IDEAS home Printed from
MyIDEAS: Log in (now much improved!) to save this paper

Efficiency in strategic form games: A little trust can go a long way

  • Jianpei Li
  • Paul Schweinzer

We study the incentives of noncooperative players to play a cooperative game. That is, we look for individually rational, redistributive, pre-game agreements enacted in order to coordinate towards efficient equilibrium play. Contrasting with standard Nash equilibrium analysis, we assume that players can commit to the agreements they negotiate and that utility is verify and transferable. We show that agreeing on a proportional-exponential redistribution rule is individually rational and implements the socially efficient outcome as Nash equilibrium. Moreover, we show that this class of redistributional contracts may be naturally obtained as the outcome of Nash bargaining.

If you experience problems downloading a file, check if you have the proper application to view it first. In case of further problems read the IDEAS help page. Note that these files are not on the IDEAS site. Please be patient as the files may be large.

File URL:
File Function: Main text
Download Restriction: no

Paper provided by Department of Economics, University of York in its series Discussion Papers with number 13/19.

in new window

Date of creation: Jul 2013
Date of revision:
Handle: RePEc:yor:yorken:13/19
Contact details of provider: Postal:
Department of Economics and Related Studies, University of York, York, YO10 5DD, United Kingdom

Phone: (0)1904 323776
Fax: (0)1904 323759
Web page:

More information through EDIRC

References listed on IDEAS
Please report citation or reference errors to , or , if you are the registered author of the cited work, log in to your RePEc Author Service profile, click on "citations" and make appropriate adjustments.:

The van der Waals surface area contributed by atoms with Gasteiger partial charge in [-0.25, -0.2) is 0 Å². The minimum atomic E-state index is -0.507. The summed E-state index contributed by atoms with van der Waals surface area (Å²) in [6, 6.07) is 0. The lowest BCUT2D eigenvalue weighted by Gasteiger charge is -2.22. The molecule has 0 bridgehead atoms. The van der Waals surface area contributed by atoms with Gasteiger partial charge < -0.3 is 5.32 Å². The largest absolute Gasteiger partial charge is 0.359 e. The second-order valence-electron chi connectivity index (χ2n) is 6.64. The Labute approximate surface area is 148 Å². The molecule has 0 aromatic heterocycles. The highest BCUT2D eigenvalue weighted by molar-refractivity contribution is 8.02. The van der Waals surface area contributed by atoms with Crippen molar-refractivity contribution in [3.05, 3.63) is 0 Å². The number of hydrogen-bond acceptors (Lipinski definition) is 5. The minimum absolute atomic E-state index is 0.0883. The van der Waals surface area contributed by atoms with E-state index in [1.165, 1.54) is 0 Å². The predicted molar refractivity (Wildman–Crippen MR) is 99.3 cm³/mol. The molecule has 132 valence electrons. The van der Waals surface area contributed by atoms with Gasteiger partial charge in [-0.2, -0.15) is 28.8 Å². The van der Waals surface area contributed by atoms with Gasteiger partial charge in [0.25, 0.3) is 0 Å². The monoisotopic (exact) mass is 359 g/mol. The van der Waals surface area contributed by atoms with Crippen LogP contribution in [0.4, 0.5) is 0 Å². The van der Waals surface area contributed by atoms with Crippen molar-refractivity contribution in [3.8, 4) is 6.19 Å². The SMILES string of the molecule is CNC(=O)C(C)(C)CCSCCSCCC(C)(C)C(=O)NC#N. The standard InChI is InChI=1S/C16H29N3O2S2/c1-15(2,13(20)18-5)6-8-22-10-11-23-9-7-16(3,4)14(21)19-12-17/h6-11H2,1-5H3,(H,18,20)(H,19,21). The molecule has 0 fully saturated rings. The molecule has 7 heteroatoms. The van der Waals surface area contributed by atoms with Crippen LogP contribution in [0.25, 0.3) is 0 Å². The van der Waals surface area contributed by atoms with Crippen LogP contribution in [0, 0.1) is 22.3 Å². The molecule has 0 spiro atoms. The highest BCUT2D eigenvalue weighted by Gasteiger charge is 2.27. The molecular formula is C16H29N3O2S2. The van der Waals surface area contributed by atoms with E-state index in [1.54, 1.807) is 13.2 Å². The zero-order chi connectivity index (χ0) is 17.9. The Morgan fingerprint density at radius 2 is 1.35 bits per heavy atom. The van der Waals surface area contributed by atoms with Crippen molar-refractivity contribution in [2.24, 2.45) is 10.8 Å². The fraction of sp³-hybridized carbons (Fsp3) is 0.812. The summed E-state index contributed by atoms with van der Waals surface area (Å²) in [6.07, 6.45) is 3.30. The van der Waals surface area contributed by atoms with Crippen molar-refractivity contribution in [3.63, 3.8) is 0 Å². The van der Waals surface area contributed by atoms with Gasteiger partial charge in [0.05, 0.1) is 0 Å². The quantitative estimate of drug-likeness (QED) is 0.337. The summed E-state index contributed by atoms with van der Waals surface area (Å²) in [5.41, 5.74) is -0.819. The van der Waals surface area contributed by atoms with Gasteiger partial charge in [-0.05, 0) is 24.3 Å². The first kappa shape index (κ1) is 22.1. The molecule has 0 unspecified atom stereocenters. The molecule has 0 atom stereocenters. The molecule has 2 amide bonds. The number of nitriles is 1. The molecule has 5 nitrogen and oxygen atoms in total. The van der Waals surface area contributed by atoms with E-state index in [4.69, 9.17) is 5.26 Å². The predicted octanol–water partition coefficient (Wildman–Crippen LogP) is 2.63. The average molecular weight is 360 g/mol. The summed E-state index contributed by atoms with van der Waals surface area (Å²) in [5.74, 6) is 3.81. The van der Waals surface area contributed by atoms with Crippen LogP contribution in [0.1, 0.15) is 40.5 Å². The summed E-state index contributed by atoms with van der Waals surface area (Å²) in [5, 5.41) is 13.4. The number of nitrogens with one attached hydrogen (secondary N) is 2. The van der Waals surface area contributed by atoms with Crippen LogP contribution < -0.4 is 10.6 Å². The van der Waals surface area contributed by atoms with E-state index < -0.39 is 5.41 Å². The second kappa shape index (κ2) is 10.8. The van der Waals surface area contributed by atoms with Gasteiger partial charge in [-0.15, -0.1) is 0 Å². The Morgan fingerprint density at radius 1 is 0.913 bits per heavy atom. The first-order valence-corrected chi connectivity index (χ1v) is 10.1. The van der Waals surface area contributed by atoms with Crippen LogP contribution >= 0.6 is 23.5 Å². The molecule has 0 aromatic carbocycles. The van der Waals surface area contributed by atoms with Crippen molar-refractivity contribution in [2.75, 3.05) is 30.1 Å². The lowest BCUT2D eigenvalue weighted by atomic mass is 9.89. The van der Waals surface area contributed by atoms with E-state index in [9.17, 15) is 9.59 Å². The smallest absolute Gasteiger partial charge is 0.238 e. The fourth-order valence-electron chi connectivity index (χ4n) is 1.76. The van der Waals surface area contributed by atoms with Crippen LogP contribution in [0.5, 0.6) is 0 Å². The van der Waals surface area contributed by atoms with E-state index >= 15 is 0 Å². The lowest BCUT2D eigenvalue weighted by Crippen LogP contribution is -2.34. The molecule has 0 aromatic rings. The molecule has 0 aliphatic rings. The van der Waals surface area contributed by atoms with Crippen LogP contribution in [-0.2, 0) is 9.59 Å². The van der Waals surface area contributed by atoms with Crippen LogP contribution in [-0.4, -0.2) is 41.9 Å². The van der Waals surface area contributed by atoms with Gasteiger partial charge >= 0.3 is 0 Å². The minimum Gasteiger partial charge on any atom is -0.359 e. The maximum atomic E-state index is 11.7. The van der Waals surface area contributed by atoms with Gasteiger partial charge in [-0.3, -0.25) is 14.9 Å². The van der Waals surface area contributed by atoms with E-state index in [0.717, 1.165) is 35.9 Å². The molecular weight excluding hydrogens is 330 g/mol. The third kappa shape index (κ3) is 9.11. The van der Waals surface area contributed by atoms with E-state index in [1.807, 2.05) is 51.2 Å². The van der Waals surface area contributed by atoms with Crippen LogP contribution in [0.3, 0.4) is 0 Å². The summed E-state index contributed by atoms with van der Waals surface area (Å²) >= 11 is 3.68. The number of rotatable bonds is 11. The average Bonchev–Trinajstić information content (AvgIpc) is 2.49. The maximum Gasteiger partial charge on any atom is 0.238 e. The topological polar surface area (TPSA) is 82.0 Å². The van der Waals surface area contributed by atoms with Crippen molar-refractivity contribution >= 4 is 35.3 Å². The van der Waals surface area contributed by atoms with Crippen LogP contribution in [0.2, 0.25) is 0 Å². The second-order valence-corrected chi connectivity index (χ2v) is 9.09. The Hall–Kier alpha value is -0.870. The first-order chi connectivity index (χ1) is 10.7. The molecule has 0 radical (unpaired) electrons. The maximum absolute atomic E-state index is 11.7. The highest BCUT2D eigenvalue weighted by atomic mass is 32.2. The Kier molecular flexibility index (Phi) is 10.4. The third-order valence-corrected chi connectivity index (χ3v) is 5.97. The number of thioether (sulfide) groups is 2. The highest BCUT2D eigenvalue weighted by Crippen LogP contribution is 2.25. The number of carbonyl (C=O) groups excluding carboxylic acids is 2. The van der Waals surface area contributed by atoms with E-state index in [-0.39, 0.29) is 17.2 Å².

as in new window
  1. Corchón, Luis C. & Dahm, Matthias, 2008. "Foundations for contest success functions," Working Papers 2072/9493, Universitat Rovira i Virgili, Department of Economics.
  2. Qiang Fu & Jingfeng Lu, 2012. "Micro foundations of multi-prize lottery contests: a perspective of noisy performance ranking," Social Choice and Welfare, Springer;The Society for Social Choice and Welfare, vol. 38(3), pages 497-517, March.
  3. Varian, H,R., 1991. "A Solution to the Problem of Externalities when Agents are Well-Informed," Papers 10, Michigan - Center for Research on Economic & Social Theory.
  4. Guillaume Haeringer & Sophie Bade & Ludovic Renou, 2006. "Bilateral Commitment," Working Papers 2006.75, Fondazione Eni Enrico Mattei.
  5. Matthew O. Jackson & Simon Wilkie, 2005. "Endogenous Games and Mechanisms: Side Payments Among Players," Review of Economic Studies, Oxford University Press, vol. 72(2), pages 543-566.
  6. Cheng-Zhong Qin, 2008. "Inducing Cooperation by Self-Stipulated Penalties," Annals of Economics and Finance, Society for AEF, vol. 9(2), pages 385-395, November.
  7. John C. Harsanyi, 1953. "Cardinal Utility in Welfare Economics and in the Theory of Risk-taking," Journal of Political Economy, University of Chicago Press, vol. 61, pages 434.
  8. Hao Jia, 2008. "A stochastic derivation of the ratio form of contest success functions," Public Choice, Springer, vol. 135(3), pages 125-130, June.
  9. Ken Binmore, 1994. "Game Theory and the Social Contract, Volume 1: Playing Fair," MIT Press Books, The MIT Press, edition 1, volume 1, number 0262023636, December.
Full references (including those not matched with items on IDEAS)

This item is not listed on Wikipedia, on a reading list or among the top items on IDEAS.

When requesting a correction, please mention this item's handle: RePEc:yor:yorken:13/19. See general information about how to correct material in RePEc.

For technical questions regarding this item, or to correct its authors, title, abstract, bibliographic or download information, contact: (Paul Hodgson)

If you have authored this item and are not yet registered with RePEc, we encourage you to do it here. This allows to link your profile to this item. It also allows you to accept potential citations to this item that we are uncertain about.

If references are entirely missing, you can add them using this form.

If the full references list an item that is present in RePEc, but the system did not link to it, you can help with this form.

If you know of missing items citing this one, you can help us creating those links by adding the relevant references in the same way as above, for each refering item. If you are a registered author of this item, you may also want to check the "citations" tab in your profile, as there may be some citations waiting for confirmation.

Please note that corrections may take a couple of weeks to filter through the various RePEc services.

This information is provided to you by IDEAS at the Research Division of the Federal Reserve Bank of St. Louis using RePEc data.